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What You Should Know About a "Brake Job"

One type of phone call we receive frequently is from someone concerned about their brakes and asking how much it will cost for “a brake job”. In most cases, they’re confused because they have already called a few other shops and everywhere they call they hear a different price. This is one example of what can be frustrating about the auto repair industry. Unfortunately, there is no official definition for a “brake job”. This means that every place you call will be giving you a price estimate on a different repair procedure, based on their own definition, performed by different levels of qualified employees, and using different levels of quality parts. Also, keep in mind that without inspecting the brake system of your vehicle first, repair shops have no true way of knowing what will be needed to accomplish the repairs. It would only be a guess, and potentially an incorrect one at that. Here is what you should know:

A brake inspection should consist of:

1. A road test to check brake operation
2. A wheels-off inspection to measure brake rotor thickness. Every brake rotor has a spec for thickness to ensure safe operation. When they are outside this measurement, they cannot be used.
3. Measuring the thickness of the brake material to determine if it is above a minimum thickness. The brake pads not only provide the necessary friction, but also help dissipate heat. If pads are too thin, they cannot perform these two important functions.
4. Inspecting the brake calipers for damage such as torn dust boots, sticking pistons, etc. If the brake calipers are not performing as designed, they will not allow enough force to be applied to the brake pads to stop the vehicle.

At a minimum, a brake repair should consist of cleaning, inspecting and lubricating the brake hardware and components. In most cases, this would also include machining brake drums and rotors. It’sW important to understand that these procedures are not performed with most “cheap” brake services, and are probably the most critical to be done. Lastly, the brake repair should include installation of new brake materials that meet or exceed the original design specifications.

Important Tip: Do you know that many newer vehicles, including BMWs, Volvos and some Fords, are now manufactured with brake rotors and pads designed to wear out together? This means that they need to be replaced at the same time. If the brake rotor is not replaced with the pads, it can result in brakes that are not going to function as intended. Be sure that whoever is working on your brake system is aware of this new trend.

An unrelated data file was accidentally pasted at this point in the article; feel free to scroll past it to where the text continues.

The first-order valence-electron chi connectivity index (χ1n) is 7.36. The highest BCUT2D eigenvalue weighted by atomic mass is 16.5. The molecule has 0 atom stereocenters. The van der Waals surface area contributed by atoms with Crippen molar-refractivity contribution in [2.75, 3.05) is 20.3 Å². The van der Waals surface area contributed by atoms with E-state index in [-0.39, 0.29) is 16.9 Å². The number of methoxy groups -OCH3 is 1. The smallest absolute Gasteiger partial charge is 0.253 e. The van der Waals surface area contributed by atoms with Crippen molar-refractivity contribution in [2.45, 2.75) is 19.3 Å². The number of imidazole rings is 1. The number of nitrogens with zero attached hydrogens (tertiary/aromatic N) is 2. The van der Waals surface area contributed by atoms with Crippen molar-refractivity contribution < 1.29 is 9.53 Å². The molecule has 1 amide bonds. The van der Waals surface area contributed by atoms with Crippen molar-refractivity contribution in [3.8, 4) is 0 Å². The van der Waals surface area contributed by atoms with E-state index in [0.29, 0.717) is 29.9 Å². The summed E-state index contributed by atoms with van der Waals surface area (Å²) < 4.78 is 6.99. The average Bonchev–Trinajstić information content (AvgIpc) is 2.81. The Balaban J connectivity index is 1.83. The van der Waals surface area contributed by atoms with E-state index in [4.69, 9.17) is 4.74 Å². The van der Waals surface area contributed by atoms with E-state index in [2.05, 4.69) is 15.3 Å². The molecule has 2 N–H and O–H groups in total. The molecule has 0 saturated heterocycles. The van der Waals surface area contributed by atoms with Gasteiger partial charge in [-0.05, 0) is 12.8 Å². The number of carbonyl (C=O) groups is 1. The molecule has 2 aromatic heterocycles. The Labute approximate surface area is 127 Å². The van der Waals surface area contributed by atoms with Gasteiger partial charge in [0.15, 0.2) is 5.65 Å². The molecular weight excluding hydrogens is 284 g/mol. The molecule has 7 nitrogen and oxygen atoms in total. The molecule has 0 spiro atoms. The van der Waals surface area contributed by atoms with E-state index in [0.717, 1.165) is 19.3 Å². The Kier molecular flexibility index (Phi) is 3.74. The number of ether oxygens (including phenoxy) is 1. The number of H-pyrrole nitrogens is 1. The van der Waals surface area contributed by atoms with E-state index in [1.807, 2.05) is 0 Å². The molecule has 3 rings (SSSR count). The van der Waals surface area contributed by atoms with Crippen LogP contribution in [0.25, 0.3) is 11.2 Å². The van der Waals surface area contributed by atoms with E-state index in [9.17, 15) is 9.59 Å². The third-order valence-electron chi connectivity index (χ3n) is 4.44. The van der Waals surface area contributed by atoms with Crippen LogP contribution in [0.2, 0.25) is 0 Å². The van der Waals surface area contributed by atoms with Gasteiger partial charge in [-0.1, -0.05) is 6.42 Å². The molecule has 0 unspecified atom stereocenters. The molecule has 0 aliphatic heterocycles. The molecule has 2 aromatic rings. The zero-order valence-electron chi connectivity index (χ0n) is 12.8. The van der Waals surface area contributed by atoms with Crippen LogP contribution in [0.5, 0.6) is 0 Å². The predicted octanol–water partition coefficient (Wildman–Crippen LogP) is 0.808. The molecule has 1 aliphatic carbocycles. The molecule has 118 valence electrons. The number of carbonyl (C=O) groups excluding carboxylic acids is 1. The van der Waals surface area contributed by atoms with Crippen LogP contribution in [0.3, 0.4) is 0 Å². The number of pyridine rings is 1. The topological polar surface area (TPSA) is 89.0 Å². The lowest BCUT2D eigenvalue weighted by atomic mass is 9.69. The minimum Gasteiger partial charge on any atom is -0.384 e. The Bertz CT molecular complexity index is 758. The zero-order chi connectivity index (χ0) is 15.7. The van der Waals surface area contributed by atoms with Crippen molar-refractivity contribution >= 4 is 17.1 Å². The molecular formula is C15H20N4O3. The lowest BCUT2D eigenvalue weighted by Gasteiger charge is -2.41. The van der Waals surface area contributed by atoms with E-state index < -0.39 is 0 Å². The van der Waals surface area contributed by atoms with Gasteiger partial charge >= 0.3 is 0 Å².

The quality of parts used is another important aspect of the brake repair to be considered. There are lower-cost brake rotors and drums out there that are made of low-quality metal and improperly heat treated. If inferior quality components are used, they will not allow the vehicle’s brakes to operate within the design criteria. Stopping distance increases. For example, if a vehicle is designed to go from 60 mph to 0 mph in 230 feet, when low quality parts are installed that distance can increase to 280 feet or more. This could mean the difference between no accident and a serious injury accident.

A correctly performed brake repair should do what is needed to allow the brakes to perform as they were designed. A “cheap” brake repair (one not done correctly or done with low-quality parts — or both) may result in your vehicle not being able to stop in time to avoid an accident.

In short, deciding where to get your brakes repaired should not be based solely on the cost. Remember, it is important to have a brake inspection performed first, in order to receive a realistic estimate for the correct repair. For such an important and potentially life-saving procedure, it is best to stick with a shop you know and trust.

Donna McCord
Owner, Dean’s Automotive


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